– No, not at all. He understands a few words, but he doesn’t speak.

– And do you sometimes speak Romanian with my mother or only Serbian?

– My mother passed away in 2013, but I only spoke Serbian with her all the time, that’s why I didn’t learn Romanian from her, unfortunately.

– And how did you make this choice, to go to Novi Sad to learn Romanian?

– I wanted to become a translator, English-Romanian, I already spoke English and that’s why I chose this. Then I found out about this foreign student program and made the decision to go and try it. I got the scholarship and why not go and try something new? I didn’t know anyone in Timisoara, but there are a lot of students from Serbia, mostly from Varshets, Panskiv and Eastern Serbia.

– From Romanian communities.

– Yes, exactly.

– And how was the first part?

– Interesting.

– Did you stay in the dorm?

– Yes, in a room with four Romanian colleagues from Serbia. 

– And did you learn from them? 

– Yes, I also learned Romanian, but I also learned a few words in the local dialect, like they speak.

– What was the hardest thing for you to learn in Romanian? Sounds or certain words…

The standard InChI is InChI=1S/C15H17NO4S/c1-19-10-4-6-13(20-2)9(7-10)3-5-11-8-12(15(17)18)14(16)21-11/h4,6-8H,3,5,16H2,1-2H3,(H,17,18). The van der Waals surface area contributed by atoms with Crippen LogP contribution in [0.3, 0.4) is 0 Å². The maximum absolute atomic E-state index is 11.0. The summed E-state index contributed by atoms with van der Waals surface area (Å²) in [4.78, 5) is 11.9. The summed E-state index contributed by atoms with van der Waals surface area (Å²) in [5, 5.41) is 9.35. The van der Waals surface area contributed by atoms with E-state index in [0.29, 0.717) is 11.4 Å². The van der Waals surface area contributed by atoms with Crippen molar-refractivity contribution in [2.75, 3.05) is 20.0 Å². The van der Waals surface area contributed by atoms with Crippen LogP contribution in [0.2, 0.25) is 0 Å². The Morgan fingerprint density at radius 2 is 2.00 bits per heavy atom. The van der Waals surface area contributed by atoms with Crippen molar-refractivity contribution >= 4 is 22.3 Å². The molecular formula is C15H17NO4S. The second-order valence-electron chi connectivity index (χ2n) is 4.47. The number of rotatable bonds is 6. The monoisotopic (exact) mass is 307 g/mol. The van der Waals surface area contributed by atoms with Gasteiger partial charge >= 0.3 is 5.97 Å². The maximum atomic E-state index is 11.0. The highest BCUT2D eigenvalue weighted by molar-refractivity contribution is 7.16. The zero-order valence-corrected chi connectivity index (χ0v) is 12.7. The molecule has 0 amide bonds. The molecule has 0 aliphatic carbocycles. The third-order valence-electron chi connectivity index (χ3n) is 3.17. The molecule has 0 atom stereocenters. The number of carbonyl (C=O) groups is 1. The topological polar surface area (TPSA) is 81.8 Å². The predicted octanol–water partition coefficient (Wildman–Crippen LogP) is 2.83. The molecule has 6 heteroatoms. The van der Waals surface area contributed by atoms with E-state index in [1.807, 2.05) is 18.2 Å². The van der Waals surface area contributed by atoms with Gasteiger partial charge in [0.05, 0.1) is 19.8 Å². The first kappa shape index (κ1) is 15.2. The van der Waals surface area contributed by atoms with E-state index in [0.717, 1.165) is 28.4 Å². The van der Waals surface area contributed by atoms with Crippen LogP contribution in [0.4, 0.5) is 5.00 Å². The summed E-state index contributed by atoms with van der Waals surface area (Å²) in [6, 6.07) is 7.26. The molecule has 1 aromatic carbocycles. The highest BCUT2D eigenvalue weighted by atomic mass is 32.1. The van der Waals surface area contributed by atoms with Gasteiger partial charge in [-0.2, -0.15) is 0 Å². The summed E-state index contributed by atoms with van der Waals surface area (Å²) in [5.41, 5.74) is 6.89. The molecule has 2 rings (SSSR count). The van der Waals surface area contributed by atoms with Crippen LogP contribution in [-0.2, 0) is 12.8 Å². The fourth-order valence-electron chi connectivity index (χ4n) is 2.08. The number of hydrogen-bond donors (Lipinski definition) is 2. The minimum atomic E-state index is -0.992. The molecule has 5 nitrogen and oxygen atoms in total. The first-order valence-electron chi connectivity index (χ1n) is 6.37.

– Not words, but personal pronouns and all the genders how they change, that was more complicated and the unfinished article, because we don’t have that. It helped that I knew English, it’s like with the article “the” in English, but still we don’t have it and it’s something foreign. I don’t feel when I should use it and when I shouldn’t and that comes with experience.

– You read in English, you watch channels…

– I don’t really watch TV, but I read. When I came in 2016, it’s already six years, and the language is forgotten if you don’t speak it, I still read a novel in Romanian, but unfortunately I have no one to talk to and I forget.

– In Mokrin there are no Romanians or very few.

– No, there are only those few women who got married here, but I don’t have much contact with them. Their children don’t speak Romanian, unfortunately. And in Kikinda there is a small community of Romanians and few of them speak Romanian. Many more don’t. 

– Have you worked as a translator?

– Yes, for a short time, one year, but it wasn’t so much working with Romanian-Serbian, more with English and Serbian. I started working at Zoppas as a translator. When there were Romanians here, they used to give training to workers from Serbia, because part of the factory moved to Kikinda. When the Romanians left, they offered me to stay there to work in something else, but I didn’t like it and I left.